Cosimo de' Medici, Grand Consul of Florence from 1434 to 1460

The foundations of the Renaissance in Florence would be laid under Cosimo’s rule. Niccolò Niccoli was the leading Florence humanist scholar of the time. He appointed the first Professor of Greek, Manuel Chrysoloras , at the University of Florence in 1397. Niccoli was a keen collector of ancient manuscripts, which he bequeathed to Cosimo upon his death in 1437. Poggio Bracciolini succeeded Niccoli as the principal humanist of Florence. Bracciolini was born Arezzo in 1380. He toured Europe, searching for more ancient Greco-Roman manuscripts for Niccoli. Unlike his employer, Bracciolini also authored his own works. He was made the Chancellor of Florence shortly before his death, by Cosimo, who was his best friend.



Poggio Bracciolini, Florentine humanist

Florence hosted the Great Ecumenical Council in 1439; this council was launched in an attempt to reconcile the Byzantine Orthodox Church with Roman Catholicism. Pope Eugenius IV convened it in reply to a cry for assistance from the Byzantine Emperor John VIII Palaiologos. John VIII's empire was slowly being devoured by the Ottoman Turks. The council was a huge boost to Florence's international prestige. The council deliberated until July 1439. Both parties had reached a compromise, and the Pope agreed to militarily aid the Byzantine Emperor. Unfortunately, upon John VIII's homecoming to Constantinople, the Greeks rejected the compromise, leading to riots throughout what remained of the Byzantine Empire. John VIII was forced to repudiate the agreement with the Roman church to appease the rioters. As a result, no Western aid was forthcoming and the Byzantine Empire's fate was sealed.

Cosimo's fervent patronage transformed Florence into the epitome of a Renaissance city. He employed Donatello, Brunelleschi, and Michelozzo. All these artistic commissions cost Cosimo over 600,000 florins.



The great artist Donatello

Cosimo’s political maneuvering within the city and his patronage of art had cemented his status and made Florence visible on the international stage. However, he was not content with this. Cosimo de’ Medici wanted to turn Florence from a small, culturally influential city-state into a major power. For centuries, every Florentine advance seemed to be later reversed by some major setback, whether brought on by war or nature or economics. Cosimo’s goal was to make Florence so strong that she would no longer have to fear losing her power and influence due to this or that twist of fate. In order to achieve that goal, he would have to confront and decisively defeat some of Florence’s historical rivals. That is exactly what he set out to do.
 
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Ooh, narrative campaign backed up by some history. Looks nice so far, and you definitely went with an interesting start, so good luck with this~
 

Nikolai

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Good luck! I hope to see Italy united and Rome reborn! ;)
 

JerseyGiants88

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Nikolai said:
Good luck! I hope to see Italy united and Rome reborn! ;)
AMANONLY said:
Wow, superbly written. I must have more!
Thank you very much, glad you are enjoying it so far.
 

AMANONLY

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Another great update, can't wait to see just who is waiting to take control.
 

Nikolai

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Whoa. I open the thread after less than four days, and we've got THREE more updates! Way to go.:)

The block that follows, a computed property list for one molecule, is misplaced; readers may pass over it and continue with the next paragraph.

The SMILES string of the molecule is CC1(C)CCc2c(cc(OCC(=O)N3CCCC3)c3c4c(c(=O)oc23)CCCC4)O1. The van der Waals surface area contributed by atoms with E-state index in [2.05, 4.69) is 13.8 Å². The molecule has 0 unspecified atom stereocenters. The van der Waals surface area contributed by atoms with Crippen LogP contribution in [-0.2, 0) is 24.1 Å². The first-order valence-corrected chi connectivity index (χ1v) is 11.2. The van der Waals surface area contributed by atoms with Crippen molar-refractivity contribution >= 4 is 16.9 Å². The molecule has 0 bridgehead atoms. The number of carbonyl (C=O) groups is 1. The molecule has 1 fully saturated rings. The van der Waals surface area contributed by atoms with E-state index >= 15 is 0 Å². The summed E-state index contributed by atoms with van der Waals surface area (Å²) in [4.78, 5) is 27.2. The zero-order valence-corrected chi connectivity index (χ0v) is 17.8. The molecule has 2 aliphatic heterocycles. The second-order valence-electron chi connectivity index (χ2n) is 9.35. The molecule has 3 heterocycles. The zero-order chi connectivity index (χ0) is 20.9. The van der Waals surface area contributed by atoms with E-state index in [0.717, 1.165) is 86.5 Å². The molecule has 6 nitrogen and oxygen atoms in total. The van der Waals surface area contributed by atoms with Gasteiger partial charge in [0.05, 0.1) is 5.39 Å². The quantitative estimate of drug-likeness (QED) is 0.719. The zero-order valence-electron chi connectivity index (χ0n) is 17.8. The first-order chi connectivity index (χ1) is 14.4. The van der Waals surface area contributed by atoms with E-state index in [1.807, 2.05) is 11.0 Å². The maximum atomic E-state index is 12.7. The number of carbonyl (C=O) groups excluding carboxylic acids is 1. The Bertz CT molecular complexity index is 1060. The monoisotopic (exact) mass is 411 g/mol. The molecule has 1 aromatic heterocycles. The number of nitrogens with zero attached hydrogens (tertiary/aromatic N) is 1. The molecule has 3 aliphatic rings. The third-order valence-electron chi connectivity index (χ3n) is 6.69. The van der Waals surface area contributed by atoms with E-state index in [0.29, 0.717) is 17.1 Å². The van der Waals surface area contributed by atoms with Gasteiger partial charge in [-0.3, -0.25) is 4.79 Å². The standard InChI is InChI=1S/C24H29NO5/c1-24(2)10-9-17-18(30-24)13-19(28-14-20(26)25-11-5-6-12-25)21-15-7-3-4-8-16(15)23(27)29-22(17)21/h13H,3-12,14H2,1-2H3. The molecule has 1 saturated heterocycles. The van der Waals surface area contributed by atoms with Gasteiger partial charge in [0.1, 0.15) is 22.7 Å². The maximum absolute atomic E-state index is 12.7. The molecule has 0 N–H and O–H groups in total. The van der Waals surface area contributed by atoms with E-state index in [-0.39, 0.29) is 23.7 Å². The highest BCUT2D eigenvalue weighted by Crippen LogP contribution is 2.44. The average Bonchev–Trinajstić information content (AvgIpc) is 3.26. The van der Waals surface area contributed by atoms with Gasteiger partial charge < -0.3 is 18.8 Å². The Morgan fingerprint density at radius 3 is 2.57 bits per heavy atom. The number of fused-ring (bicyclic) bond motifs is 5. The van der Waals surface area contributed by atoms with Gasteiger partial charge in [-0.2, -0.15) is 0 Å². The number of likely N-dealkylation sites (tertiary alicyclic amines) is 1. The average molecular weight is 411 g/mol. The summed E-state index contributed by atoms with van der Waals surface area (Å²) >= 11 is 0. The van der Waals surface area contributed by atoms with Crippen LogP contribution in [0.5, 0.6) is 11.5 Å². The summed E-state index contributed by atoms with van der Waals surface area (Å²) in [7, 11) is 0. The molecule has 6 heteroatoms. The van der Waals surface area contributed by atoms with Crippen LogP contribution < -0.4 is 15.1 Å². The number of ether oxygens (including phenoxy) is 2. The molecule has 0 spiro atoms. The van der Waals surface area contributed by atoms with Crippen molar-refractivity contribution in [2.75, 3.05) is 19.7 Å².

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These are troubled times...
 

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These are troubled times...
 

JerseyGiants88

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Chapter 3: The Tuscan Wars, 1444-1450

Cosimo de’ Medici’s goals of turning Florence into a premier power began locally. His first order of business was to eliminate the city-state’s two principal regional rivals: Lucca and Siena. Both had major ports whose capture would further increase Florentine trade power and they were both wealthy. Despite their financial strength, both states were militarily weak and, in 1444, had no strong alliances. Cosimo ordered his agents to begin working to fabricate claims on both lands. For claims on both, the Florentine agents dug up manuscripts from the time of Charlemagne outlining the creation of the March of Tuscany. They then concocted an almost entirely fictional story that linked several prominent families in Florence to the House of Canossa, the rulers of the March of Tuscany up until 1115.



Italy in 1444

While almost entirely baseless, these claims gave Cosimo the pretext he needed for an offensive war. However, prior to plunging into conflict, Cosimo needed to expand and modernize the army. To do this, he promoted the condottiero Pietro Leopoldo del Rosso to the newly created position of Captain of the Florentine Army. Del Rosso, born in Bologna in 1406, began his military career at age 16 in the service of Carlo I Malatesta, Lord of Rimini and distinguished himself two years later at the Battle of Zagonara. Malatesta and his troops lost the battle and when his commander was captured, del Rosso left Italy to seek fortune and glory fighting for the French in the Hundred Years’ War. He fought at the siege of Orleans in 1429 and had met both Joan of Arc and befriended King Charles VII of France. Upon his return to Italy, he found employment with the Venetians and was wounded at the Battle of Delebio, a devastating Venetian defeat at the hands of Milan, in 1432. In the Fourth Campaign of the Wars in Lombardy, Terreni was made a lieutenant of Francesco Sforza and was introduced to Cosimo de’ Medici during the peace negotiations at Cavriana in 1440. The two became close friends and del Rosso was the first man de’ Medici turned to as a commander for his forces. The choice would turn out to be an excellent one.




Pietro Leopoldo del Rosso would transform the Florentine army into a formidable fighting force